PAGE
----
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The Long Island Social Diary: June 14, 2013

I was recently fortunate enough to make a once in a lifetime trip to China, where I was visiting a friend’s son, who is a banker. I was there for a dozen days and during my stay, I visited a number of places including the Great Wall of China, Hong Kong and the Forbidden Palace. But the place I was most impressed with was the Shanghai American School (SAS). Founded on September 12, 1912, SAS is the largest international school in China, I was told. During the three hours I spent there, I got to see very modern facilities that are on beautiful grounds. The teaching staff come from all points of the globe and is very hands-on. I’ve always been very passionate about education, so I was very impressed by the curriculum. In fact, I was surprised to see that in one eighth-grade middle school class, the students were studying Supreme Court case histories.

As middle school principal Brad Latzke showed me around, what most impressed me was a mantra posted on the wall that said, “Knowledge and learning, not testing.” It’s a pretty refreshing philosophy given how testing-intensive our local school districts have become in recent years. This quick visit wound up being a special part of a trip that was already a wonderfully eye-opening experience.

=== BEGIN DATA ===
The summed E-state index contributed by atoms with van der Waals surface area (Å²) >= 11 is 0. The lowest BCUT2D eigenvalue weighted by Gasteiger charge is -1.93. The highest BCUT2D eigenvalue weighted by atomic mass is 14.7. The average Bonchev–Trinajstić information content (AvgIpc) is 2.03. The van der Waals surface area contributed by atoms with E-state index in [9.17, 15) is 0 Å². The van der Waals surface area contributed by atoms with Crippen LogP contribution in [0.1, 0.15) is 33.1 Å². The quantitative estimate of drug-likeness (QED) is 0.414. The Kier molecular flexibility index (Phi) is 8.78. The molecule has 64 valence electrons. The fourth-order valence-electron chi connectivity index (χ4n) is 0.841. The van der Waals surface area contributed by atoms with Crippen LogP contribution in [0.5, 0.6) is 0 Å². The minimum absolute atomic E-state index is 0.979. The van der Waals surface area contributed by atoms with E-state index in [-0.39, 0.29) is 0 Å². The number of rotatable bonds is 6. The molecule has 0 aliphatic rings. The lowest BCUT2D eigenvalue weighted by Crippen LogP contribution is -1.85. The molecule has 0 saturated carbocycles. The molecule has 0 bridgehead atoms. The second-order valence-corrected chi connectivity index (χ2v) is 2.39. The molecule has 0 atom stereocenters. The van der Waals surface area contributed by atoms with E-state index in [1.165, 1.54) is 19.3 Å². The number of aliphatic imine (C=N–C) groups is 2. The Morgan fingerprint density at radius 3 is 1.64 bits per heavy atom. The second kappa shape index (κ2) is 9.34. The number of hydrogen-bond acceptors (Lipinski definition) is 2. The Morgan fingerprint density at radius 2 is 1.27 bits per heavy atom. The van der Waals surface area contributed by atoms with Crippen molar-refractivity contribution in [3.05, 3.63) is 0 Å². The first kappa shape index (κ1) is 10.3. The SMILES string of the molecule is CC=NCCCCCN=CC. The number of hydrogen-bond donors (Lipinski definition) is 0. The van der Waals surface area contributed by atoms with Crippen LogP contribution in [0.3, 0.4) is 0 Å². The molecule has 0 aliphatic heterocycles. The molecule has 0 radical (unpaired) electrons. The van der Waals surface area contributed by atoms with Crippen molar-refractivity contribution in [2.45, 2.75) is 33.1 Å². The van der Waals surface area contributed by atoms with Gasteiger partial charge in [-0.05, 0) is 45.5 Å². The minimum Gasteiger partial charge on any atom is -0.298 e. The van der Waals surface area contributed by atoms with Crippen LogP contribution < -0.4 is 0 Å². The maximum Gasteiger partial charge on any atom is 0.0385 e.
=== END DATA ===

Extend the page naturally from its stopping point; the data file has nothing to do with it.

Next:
Closer to home, I’ve become a real fan of the Family and Children’s Association (FACA) and the work that they do. It’s based in Mineola, primarily serves Nassau County and has actually been around for 128 years. According to Joyce Mullen, the director of marketing and communications, “The Family and Children’s Association’s mission is to protect and strengthen children, families and seniors who are faced with a difficult situation in their lives and have nowhere else to turn. We’re like a safety net. We serve about 25,000 people a year that are all ages. We provide mental health counseling, support services and shelter.” One of the programs that FACA does is called the $cholar Dollarz program, which provides scholarships to children in their programs, most of whom are in foster care or are homeless. It’s a gap grant because it’s used to subsidize items ranging from transportation (Metrocards or gas for their cars), books and food in some situations. Over the 28 years it’s been in existence, nearly 1,000 low-income students have been the beneficiaries of about $1.4 million, which isn’t a great amount of money considering the fact that we’re talking nearly three decades. But for many of these kids, getting a good education is what’s going to determine what kinds of lives they’re going to have going forward.

To celebrate the achievement of its scholars, the agency is holding a Scholarship Fund Reception taking place on June 18 at Roslyn’s The Swan Club, where there will be an appetizing array of cocktails and hors d’oeuvres, followed by a gourmet buffet. To attend the celebration and dine with scholarship recipients please call 516-746-0350 ext. 364.To sponsor a deserving student and donate to $cholar Dollarz, please visit